I have a 240V electric baseboard heater (70's vintage?) controlled with a
low voltage (24 VAC) thermostat. The heater has a Honeywell
transformer/relay mounted at one end which supplies the low voltage to the
thermostat circuit and has a heater-resistor/bimetal relay to energize the
heating element when the thermostat demands heat, i.e. completes the low
I just painted the outside surface of the heater with a latex wall paint.
The next day the transformer/relay failed, taking the thermostat with it.
This transformer had been buzzing off and on for the last several months
and may be about thirty years old. So the question is: was this
transformer/relay about to go anyway and the jostling round in pulling the
heater away from the wall to paint, etc., sent it over the edge, or did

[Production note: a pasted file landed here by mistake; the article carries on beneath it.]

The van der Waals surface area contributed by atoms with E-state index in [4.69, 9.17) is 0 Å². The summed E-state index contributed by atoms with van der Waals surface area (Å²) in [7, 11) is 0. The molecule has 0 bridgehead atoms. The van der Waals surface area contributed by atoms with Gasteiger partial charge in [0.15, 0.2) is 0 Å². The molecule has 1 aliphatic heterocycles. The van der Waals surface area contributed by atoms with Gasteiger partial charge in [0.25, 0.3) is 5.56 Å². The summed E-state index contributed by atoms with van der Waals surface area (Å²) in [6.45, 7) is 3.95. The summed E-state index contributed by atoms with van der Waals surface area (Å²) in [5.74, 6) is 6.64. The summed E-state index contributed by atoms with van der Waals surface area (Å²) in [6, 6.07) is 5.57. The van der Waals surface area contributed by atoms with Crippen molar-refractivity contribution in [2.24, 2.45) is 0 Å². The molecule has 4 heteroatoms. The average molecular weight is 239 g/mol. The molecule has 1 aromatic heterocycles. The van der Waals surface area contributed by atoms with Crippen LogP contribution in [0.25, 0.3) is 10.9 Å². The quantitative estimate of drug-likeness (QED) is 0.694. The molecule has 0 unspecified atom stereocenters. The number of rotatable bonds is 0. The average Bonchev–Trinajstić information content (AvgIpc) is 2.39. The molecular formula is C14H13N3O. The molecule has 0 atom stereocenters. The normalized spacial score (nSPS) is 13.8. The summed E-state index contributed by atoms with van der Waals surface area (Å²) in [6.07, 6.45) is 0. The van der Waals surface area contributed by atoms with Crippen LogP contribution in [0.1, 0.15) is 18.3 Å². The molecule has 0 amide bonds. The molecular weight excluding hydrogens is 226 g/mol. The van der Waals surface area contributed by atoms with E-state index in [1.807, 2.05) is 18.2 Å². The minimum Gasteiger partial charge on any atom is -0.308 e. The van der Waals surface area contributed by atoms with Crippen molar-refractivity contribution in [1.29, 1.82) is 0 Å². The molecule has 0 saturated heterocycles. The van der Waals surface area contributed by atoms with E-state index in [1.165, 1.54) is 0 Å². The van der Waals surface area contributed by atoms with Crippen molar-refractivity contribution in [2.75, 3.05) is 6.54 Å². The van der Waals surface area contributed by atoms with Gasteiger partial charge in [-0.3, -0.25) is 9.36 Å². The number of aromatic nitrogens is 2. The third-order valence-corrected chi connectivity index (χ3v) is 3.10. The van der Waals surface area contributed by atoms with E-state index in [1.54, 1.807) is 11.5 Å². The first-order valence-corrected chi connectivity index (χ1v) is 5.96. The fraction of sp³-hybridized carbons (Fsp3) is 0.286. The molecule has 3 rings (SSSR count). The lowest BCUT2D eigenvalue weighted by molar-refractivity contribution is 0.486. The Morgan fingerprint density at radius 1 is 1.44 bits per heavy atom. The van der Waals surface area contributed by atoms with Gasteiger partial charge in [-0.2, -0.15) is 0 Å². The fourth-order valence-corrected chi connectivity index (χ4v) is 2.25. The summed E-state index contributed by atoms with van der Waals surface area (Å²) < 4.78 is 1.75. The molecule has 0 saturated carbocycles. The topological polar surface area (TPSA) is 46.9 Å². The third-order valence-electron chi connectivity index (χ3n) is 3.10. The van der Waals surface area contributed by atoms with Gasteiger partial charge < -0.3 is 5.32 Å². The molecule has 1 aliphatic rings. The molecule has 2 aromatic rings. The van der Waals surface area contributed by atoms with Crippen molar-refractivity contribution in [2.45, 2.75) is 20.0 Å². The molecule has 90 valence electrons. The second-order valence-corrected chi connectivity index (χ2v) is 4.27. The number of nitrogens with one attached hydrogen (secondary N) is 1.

painting the outside surface change the heat dissappation characteristics
enough to overheat the transformer and cause it to fail? While in theory
the paint would insulate a little and change the emissivity, I'm having a
hard time believing it would have that much of an effect.
Any electrician/HVAC folks out there familiar with these transformer/relay
systems and know the typical failure modes--with or without the paint
factor? Do these things tend to fail the way this one did (wiping out the
thermostat, too) without homeowner intervention? I have another heater I
haven't painted yet and would like to avoid another failure--if the paint
had anything to do with it. TIA.
Dennis M. Straussfogel, Ph.D.
Aerospace Engineering Consultant